Tyler Technologies expands again with purchase of outdoor recreation vendor

The civic-tech giant is buying US eDirect, which manages park reservation systems in 10 states and several foreign countries.
Tyler Technologies headquarters
Tyler Technologies' headquarters in Plano, Texas (Tyler Technologies)

The civic-tech giant Tyler Technologies announced Tuesday that it’s adding to its portfolio of payment vendors with the acquisition of US eDirect, a software provider that specializes in reservations, tickets and fees for outdoor recreational facilities.

The deal, terms of which were not disclosed, folds US eDirect into NIC, the electronic payments provider that Tyler absorbed last year in a $2.3 billion purchase.

US eDirect, which is headquartered in Roslyn Heights, New York, sells a platform called Recreation Dynamics and counts among its clients park systems in 10 states — including California, Florida and Ohio — as well as sites in Canada, Australia and New Zealand. The company claims that in Ohio alone, it booked about 1 million nights of camping across 75 parks, a 14% increase over 2020 amid a pandemic-era uptick in outdoor recreation.

Along with blending the Recreation Dynamics software into NIC’s payments platform, Tyler also plans to integrate it into its proprietary data-analytics system. NIC had an existing parks and recreation management service, though the US eDirect acquisition will result in an “extensive, ‘all-in-one’ outdoor recreation solution,” Elizabeth Proudfit, the head of Tyler’s NIC division, said in a press release.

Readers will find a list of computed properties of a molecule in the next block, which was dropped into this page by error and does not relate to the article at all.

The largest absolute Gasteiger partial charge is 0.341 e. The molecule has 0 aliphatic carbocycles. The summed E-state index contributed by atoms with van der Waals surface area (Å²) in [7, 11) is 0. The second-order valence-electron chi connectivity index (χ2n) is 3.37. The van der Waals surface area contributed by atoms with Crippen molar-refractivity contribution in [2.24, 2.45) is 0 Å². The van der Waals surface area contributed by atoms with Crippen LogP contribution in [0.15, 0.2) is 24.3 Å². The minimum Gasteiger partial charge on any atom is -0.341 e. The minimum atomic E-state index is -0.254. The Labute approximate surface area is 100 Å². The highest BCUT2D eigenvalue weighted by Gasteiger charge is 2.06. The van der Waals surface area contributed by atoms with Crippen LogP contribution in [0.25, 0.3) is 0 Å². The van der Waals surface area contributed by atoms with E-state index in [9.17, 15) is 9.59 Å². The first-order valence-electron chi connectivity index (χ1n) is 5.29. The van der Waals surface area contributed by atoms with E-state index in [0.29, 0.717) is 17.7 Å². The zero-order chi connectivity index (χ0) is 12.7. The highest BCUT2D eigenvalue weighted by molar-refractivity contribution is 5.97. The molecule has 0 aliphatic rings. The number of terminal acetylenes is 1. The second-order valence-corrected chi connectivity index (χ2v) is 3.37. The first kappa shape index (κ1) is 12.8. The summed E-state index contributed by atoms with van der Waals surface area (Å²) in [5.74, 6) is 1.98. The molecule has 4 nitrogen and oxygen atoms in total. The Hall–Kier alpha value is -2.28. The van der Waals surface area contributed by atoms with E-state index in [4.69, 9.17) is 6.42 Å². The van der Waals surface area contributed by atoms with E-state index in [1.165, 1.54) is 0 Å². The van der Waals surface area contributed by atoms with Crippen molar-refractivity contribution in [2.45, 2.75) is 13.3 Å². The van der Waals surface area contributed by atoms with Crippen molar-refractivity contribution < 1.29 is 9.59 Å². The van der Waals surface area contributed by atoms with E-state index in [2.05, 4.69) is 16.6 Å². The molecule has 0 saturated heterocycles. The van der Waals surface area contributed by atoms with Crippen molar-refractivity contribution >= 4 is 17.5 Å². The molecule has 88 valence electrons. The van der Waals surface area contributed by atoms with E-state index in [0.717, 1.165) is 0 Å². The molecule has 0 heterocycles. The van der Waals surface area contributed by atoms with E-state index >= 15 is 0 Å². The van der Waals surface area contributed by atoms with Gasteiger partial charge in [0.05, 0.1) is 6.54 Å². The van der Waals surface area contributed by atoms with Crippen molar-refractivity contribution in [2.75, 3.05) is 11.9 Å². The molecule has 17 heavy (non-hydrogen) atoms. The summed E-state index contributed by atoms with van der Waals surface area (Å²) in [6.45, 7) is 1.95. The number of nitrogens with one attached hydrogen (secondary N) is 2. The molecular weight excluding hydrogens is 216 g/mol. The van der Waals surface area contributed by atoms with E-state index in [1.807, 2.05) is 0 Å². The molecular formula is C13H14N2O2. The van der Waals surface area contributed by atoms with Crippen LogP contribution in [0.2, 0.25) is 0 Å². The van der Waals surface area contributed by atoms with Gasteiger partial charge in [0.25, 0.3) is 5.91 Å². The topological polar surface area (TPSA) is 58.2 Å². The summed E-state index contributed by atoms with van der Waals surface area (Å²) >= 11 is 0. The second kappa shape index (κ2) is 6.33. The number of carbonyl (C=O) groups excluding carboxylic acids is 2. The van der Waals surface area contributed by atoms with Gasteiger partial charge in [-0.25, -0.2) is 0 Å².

Tyler has seen NIC as a growth area since the takeover. Last September, the company inked a $9.3 million contract with the State of Colorado’s regulatory department to build a new, cloud-based system for managing professional licensing and consumer protection activities.

Benjamin Freed

Written by Benjamin Freed

Benjamin Freed was the managing editor of StateScoop and EdScoop, covering cybersecurity issues affecting state and local governments across the country. He wrote extensively about ransomware, election security and the federal government’s role in assisting states and cities with information security.

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